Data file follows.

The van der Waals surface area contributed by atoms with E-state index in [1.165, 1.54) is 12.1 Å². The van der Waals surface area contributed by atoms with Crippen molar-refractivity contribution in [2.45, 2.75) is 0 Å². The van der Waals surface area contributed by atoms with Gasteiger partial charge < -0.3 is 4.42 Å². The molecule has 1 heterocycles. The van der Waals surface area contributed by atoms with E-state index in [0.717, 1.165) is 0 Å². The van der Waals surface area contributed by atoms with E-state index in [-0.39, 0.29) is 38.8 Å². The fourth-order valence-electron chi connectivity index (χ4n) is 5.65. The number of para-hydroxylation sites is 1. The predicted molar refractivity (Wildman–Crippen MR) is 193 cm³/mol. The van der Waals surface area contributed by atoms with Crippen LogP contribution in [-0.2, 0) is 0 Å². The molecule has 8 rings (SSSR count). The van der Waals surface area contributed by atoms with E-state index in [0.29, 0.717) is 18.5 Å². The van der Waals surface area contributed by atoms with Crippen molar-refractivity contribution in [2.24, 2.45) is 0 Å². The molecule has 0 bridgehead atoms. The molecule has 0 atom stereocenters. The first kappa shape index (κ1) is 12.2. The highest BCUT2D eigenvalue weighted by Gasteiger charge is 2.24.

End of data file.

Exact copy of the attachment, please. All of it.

The van der Waals surface area contributed by atoms with E-state index in [1.165, 1.54) is 12.1 Å². The van der Waals surface area contributed by atoms with Crippen molar-refractivity contribution in [2.45, 2.75) is 0 Å². The van der Waals surface area contributed by atoms with Gasteiger partial charge < -0.3 is 4.42 Å². The molecule has 1 heterocycles. The van der Waals surface area contributed by atoms with E-state index in [0.717, 1.165) is 0 Å². The van der Waals surface area contributed by atoms with E-state index in [-0.39, 0.29) is 38.8 Å². The fourth-order valence-electron chi connectivity index (χ4n) is 5.65. The number of para-hydroxylation sites is 1. The predicted molar refractivity (Wildman–Crippen MR) is 193 cm³/mol. The van der Waals surface area contributed by atoms with Crippen LogP contribution in [-0.2, 0) is 0 Å². The molecule has 8 rings (SSSR count). The van der Waals surface area contributed by atoms with E-state index in [0.29, 0.717) is 18.5 Å². The van der Waals surface area contributed by atoms with Crippen molar-refractivity contribution in [2.24, 2.45) is 0 Å². The molecule has 0 bridgehead atoms. The molecule has 0 atom stereocenters. The first kappa shape index (κ1) is 12.2. The highest BCUT2D eigenvalue weighted by Gasteiger charge is 2.24.